So, people should work for free, without compensation? Just because the work is "creative" or "intellectual" does not eliminate the value of it, nor does it entitle you to be able to enjoy it. Money does that. Go buy the DVD if a particular movie is such a necessity for you. Or are DVDs unavailable in Canada?

Comment Re:Without Steve Jobs (Score 1) 284

I don't know whether you've ever owned any Apple products; I presume not. What I was most pleasantly surprised to discover when I got my first Mac (Macbook Pro, 2014) was the gigantic support infrastructure that they have built. Between the Apple stores and perpetual OS upgrades, they have built and are maintaining their business on the notion that computers aren't disposable crap; rather, they are worth fixing, maintaining, and expanding. While their products are pricey, it was pretty clear to me that I wasn't just buying hardware and an OS.

In addition, the integration between my Macbook, iPhone, and AppleTV "just works." I have messed with home networking a little bit, and at one point had an Ubuntu media server hooked into my PC and Roku, running some streaming web apps. The Apple infrastructure achieves everything that I spent hours figuring out in minutes.

I would say that "quality" is the concept that they trade on. Wrapped up in that is the fuzzy stuff like UX, and hipster-ness; but I find that, for the first time with technology, I have a "brand loyalty" that grew naturally, and purely from experience. While I'm certain that Steve Jobs handily navigated Apple on the path that led them to market leadership, I don't sense that his absence has diminished Apple quality. All of the recent innovation and financial talk is just "noteworthy static" within the bigger picture.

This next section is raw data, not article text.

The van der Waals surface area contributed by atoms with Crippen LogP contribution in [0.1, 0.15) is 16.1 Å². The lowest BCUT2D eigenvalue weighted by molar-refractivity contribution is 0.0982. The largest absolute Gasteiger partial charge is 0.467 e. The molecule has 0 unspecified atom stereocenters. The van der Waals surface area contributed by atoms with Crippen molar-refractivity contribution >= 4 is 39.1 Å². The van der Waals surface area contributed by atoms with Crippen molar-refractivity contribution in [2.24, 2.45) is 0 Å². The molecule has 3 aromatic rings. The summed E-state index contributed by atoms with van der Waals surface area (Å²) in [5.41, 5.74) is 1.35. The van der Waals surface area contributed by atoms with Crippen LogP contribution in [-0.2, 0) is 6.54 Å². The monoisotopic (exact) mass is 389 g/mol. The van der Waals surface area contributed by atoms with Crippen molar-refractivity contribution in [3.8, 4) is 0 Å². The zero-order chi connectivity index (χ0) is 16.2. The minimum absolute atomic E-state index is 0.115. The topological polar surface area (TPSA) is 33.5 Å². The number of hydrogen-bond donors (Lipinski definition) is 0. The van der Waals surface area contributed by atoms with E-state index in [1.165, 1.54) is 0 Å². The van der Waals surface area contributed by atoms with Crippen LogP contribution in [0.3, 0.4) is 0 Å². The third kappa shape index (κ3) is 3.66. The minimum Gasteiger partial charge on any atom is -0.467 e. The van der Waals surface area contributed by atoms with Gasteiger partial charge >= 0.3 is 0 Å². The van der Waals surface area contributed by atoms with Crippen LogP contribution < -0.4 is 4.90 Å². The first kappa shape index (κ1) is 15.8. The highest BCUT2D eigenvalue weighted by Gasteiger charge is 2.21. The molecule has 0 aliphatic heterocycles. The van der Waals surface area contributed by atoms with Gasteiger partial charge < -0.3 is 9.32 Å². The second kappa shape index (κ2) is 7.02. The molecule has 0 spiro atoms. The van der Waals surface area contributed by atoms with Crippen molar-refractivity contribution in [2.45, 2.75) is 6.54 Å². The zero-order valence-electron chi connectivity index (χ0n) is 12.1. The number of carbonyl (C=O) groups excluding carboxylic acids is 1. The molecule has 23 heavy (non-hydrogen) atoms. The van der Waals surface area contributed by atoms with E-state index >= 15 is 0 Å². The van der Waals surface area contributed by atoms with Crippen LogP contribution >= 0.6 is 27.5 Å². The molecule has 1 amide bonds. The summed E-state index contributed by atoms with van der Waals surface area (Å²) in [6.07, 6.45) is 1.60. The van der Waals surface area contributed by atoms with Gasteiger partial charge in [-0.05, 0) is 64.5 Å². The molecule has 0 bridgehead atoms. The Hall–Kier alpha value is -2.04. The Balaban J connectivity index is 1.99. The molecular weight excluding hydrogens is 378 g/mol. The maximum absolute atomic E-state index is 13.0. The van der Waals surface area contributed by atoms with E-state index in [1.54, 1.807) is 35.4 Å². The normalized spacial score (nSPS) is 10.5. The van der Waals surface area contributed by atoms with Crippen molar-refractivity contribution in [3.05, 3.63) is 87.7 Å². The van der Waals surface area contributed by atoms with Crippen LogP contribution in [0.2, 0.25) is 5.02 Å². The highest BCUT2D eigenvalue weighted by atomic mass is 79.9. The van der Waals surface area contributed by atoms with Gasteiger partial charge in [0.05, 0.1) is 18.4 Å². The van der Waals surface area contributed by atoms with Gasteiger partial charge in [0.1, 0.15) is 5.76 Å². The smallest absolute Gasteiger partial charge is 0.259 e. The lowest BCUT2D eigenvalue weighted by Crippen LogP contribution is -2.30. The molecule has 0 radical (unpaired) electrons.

Comment Re:I'm conflicted by this (Score 1) 766

The consistency is: Grow up. Your examples (which seem somewhat plausible) are, at best, simplistic and-- while they do showcase silly examples of social-just-gone-too-far-- don't really measure up to the issue at hand. The issue at hand is *institutional discrimination* (that is, discrimination enshrined in law).

If you find your viewpoints being bombarded in ways the you find inconsistent, why not take a look at your own attitude? Are you *really* so confused about this? Here's a hint: Those "feelings" that you think should "matter" are *irrational fears* that are carelessly reaffirmed by religious fearmongerers who love people like you (who naively argue while discussing topics like this, "Who, me? I am the rational one.").

Comment Re:Uhhh (Score 1) 198

>> Copyright "piracy" was defined more than 100 years ago. It's a legal term, and it relates to those who copy and reproduce copyrighted works for profit.
1. Those running piracy sites collect advertising dollars--> profit.
2. Those who download illegal files started with nothing before the download, and end up with a digital file--> profit.
I do believe that the definition of "friend" in the context of "p2p sharing" is ambiguous, though. Probably there should be some kind of standard in the law with regard to file sharing that allows for "virtual gathering sharing" or something (e.g. the equivalent of playing a movie or music for a private gathering of people). However, I don't think making copies of copyrighted material available for millions of downloaders would meet that standard.